Looking at this speech I see a lot of idealistic statements and platitudes, as well as contradictions with how things work in the real Buddhist world.
A fundamental Buddhist principal is that we all should respect and treat one another equally.
This isn't how things work in the Buddhist world. People might say we're all equal, but clearly some are more equal than others. This is expressed in the even the simplest of protocols like letting monastics eat first, giving them priority seating and venerating their experience and understanding over that of laypeople. Moreover, in Buddhist organizations you have the in-crowd and everyone else. Members are treated with preferential respect.
Buddhists are enjoined to respect all nations of the world, all races, social classes, genders, and ages among people.
However, in reality this is not so. Look at all the opposition against bhikkuni (nun) ordinations in SE Asia.
Two thousand five hundred years ago in India, the Buddha said, "When the rivers run into the sea, they all lose their separate names; when the four castes enter into Buddhism, they lose all distinctions among them." Because of this inherent equality in Buddhism, monastics and believers during and after the time of the Buddha were able to unite and carry the teachings of the Buddha to every corner of India.
This is questionable. The Buddha rejected caste, but there is evidence that caste still weighed heavily on Indian thinkers' minds.
From India, Buddhism has spread easily and quickly throughout the world. Because Buddhists believe in the fundamental equality of all cultures, they are able to respect and adapt readily to the ways of other people.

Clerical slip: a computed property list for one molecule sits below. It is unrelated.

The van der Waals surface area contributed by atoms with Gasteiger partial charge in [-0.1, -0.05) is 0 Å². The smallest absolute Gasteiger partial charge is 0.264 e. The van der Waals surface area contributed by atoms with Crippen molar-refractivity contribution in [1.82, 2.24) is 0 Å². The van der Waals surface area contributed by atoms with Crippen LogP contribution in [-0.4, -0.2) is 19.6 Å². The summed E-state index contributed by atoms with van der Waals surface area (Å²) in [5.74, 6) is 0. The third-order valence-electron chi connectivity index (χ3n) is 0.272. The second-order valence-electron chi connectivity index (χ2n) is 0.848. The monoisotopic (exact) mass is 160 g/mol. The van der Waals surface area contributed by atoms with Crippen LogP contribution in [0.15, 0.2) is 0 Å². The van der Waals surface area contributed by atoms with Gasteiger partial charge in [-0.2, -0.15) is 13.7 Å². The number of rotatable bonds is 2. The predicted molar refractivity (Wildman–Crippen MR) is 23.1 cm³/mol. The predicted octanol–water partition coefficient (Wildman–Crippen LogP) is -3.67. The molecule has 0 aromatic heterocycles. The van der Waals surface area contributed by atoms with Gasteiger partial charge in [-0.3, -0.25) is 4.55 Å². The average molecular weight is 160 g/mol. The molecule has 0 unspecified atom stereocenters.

Not always. Case in point is how the Vinaya has often been rigorously upheld in foreign lands despite reform being required. This is contrary to what the Buddha allowed for -- that the Vinaya may be adapted to the customs and cultures of foreign lands.
In all of human history, there never has been a war fought over Buddhism.
This is unfortunately untrue. Modern Sri Lanka usually bites anyone in the rear when they make such statements.
Buddhism teaches very clearly that when there is first respect and a sense of equality among people, there will never be war among them. This is the prescription for peace and progress.
Really? Where is this taught?
The Harmony of Views. This means we try to be united in our thoughts and beliefs. We try to have the same understanding of the Dharma, take the Dharma to be the standard for all our behavior, and abandon egocentric thinking.
We should all have the same understanding of the Dharma as the speaker?
Many nations in the world today are actively implementing very productive policies on which a better future can be built. Material aid is being given to third world countries, scientific and industrial skills are being shared around the world, religions are carrying on active dialogues with one another, and policies that protect the environment are being implemented in many countries. Europe has formed the European Economic Community; North America has created NAFTA; Asian nations are cooperating with one another economically. International monetary organizations are advocating greater political and economic cooperation among nations. Private business, too, has begun to realize the importance of doing things that are good for society. In all, these tendencies are bringing into the world a climate of civilized responsibility and caring that can only be of great benefit to the welfare of everyone.
Idealistic hogwash. Even in 1996 all of this was still hogwash. Most of what is being mentioned here are exploitative organizations backed by crooked banks and governments. The 3rd world gets some token bread and beans from us, meanwhile we continue to extract their wealth while gunning down anyone who resists.
This doesn't surprise me at all coming from BLIA.
Much of this speech reads as a call for smiling obedience. Just be a good boy or girl and good things will come to you. Self-aggrandizing. It is idealistic without actually presenting a coherent method of addressing the real problems of the world.